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Container Gardening Conundrums

Dear Joel,

We live in the Rocky Mountains — zone 4– at an altitude of 7800 feet. We have a short, unpredictable growing season and a large population of deer and rabbits. We currently have a container garden in a small “greenhouse” (white tarps over a frame) placed against a southern wall of our home, which has produced mediocre results. What advice can you offer on suitable heirloom varieties for our area?

-Kate Hamilton


Oh, this one is out of my league.  I’d defer to to Seeds of Change or Seed Savers — there are a host of good seed folks out there who know climatological acclimation of numerous varieties.  We buy most of our seeds from Southern Exposure Seed Exchange, located just 50 miles away from us, because all their varieties are grown and selected for mid-Atlantic adaptation.

I’m sure a similar seed bank exists in your area.  If you have trouble locating it, check with your nearest Permaculture support group.  The Permaculture network maintains databases of seeds — they concentrate on perennials, but they certainly do plenty with annuals as well.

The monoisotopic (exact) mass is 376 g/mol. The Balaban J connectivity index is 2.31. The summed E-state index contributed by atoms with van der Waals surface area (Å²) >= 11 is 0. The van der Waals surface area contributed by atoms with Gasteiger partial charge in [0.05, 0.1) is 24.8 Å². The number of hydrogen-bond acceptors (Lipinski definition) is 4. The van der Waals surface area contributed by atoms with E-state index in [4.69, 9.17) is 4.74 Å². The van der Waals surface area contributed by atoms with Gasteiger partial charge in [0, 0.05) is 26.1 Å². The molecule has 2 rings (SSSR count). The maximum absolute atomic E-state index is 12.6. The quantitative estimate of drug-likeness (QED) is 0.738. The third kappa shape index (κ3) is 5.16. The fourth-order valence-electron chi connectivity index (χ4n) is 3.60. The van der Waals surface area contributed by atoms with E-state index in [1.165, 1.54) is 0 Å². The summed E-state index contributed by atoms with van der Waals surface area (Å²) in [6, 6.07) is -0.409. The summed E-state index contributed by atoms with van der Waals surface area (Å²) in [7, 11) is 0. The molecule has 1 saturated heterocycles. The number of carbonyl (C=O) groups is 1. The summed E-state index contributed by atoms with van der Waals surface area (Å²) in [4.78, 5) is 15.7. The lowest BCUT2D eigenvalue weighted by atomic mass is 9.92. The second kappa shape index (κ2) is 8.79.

I’m thinking your white tarps may be too opaque.  You don’t say in the question whether your poor results are due to temperature or sunlight, but a white tarp would affect both negatively.  Get some clearer plastic and see if that won’t help by both upgrading the temperature and increasing the UV penetration. Container gardening has really come along with the urban farming tsunami and plenty of material exists out there to help you along with that.

One of the big problems with the container gardening is that you don’t have a big enough heat sink to stabilize temperatures between day and night.  You may need to think about adding some thermal mass, even if it’s 55 gallon drums painted black and filled with water to set your plants on.  The barrels absorb daytime heat and slowly release it all night.  Plants do not like temperature extremes, so anything you can do to ameliorate these would be beneficial.


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